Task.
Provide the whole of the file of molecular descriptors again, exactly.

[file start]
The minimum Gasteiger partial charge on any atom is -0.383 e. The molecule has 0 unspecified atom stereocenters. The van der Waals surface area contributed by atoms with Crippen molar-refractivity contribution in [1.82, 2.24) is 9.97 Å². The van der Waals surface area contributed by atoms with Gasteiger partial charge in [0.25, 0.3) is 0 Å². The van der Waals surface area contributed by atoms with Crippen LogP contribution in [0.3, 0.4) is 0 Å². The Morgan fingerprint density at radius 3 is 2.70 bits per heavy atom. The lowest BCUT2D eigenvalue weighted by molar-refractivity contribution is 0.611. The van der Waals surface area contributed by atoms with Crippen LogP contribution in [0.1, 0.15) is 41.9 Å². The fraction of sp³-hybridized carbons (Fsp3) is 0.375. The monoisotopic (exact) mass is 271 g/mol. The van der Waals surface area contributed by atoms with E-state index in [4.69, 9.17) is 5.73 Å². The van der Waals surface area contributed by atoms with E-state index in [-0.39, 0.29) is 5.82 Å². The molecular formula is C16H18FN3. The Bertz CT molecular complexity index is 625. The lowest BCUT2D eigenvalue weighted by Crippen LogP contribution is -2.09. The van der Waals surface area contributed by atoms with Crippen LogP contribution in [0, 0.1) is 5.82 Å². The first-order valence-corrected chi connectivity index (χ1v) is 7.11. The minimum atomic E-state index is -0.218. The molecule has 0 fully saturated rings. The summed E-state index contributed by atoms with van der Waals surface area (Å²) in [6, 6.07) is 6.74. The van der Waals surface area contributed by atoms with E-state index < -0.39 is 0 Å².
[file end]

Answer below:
The minimum Gasteiger partial charge on any atom is -0.383 e. The molecule has 0 unspecified atom stereocenters. The van der Waals surface area contributed by atoms with Crippen molar-refractivity contribution in [1.82, 2.24) is 9.97 Å². The van der Waals surface area contributed by atoms with Gasteiger partial charge in [0.25, 0.3) is 0 Å². The van der Waals surface area contributed by atoms with Crippen LogP contribution in [0.3, 0.4) is 0 Å². The Morgan fingerprint density at radius 3 is 2.70 bits per heavy atom. The lowest BCUT2D eigenvalue weighted by molar-refractivity contribution is 0.611. The van der Waals surface area contributed by atoms with Crippen LogP contribution in [0.1, 0.15) is 41.9 Å². The fraction of sp³-hybridized carbons (Fsp3) is 0.375. The monoisotopic (exact) mass is 271 g/mol. The van der Waals surface area contributed by atoms with E-state index in [4.69, 9.17) is 5.73 Å². The van der Waals surface area contributed by atoms with E-state index in [-0.39, 0.29) is 5.82 Å². The molecular formula is C16H18FN3. The Bertz CT molecular complexity index is 625. The lowest BCUT2D eigenvalue weighted by Crippen LogP contribution is -2.09. The van der Waals surface area contributed by atoms with Crippen LogP contribution in [0, 0.1) is 5.82 Å². The first-order valence-corrected chi connectivity index (χ1v) is 7.11. The minimum atomic E-state index is -0.218. The molecule has 0 fully saturated rings. The summed E-state index contributed by atoms with van der Waals surface area (Å²) in [6, 6.07) is 6.74. The van der Waals surface area contributed by atoms with E-state index < -0.39 is 0 Å².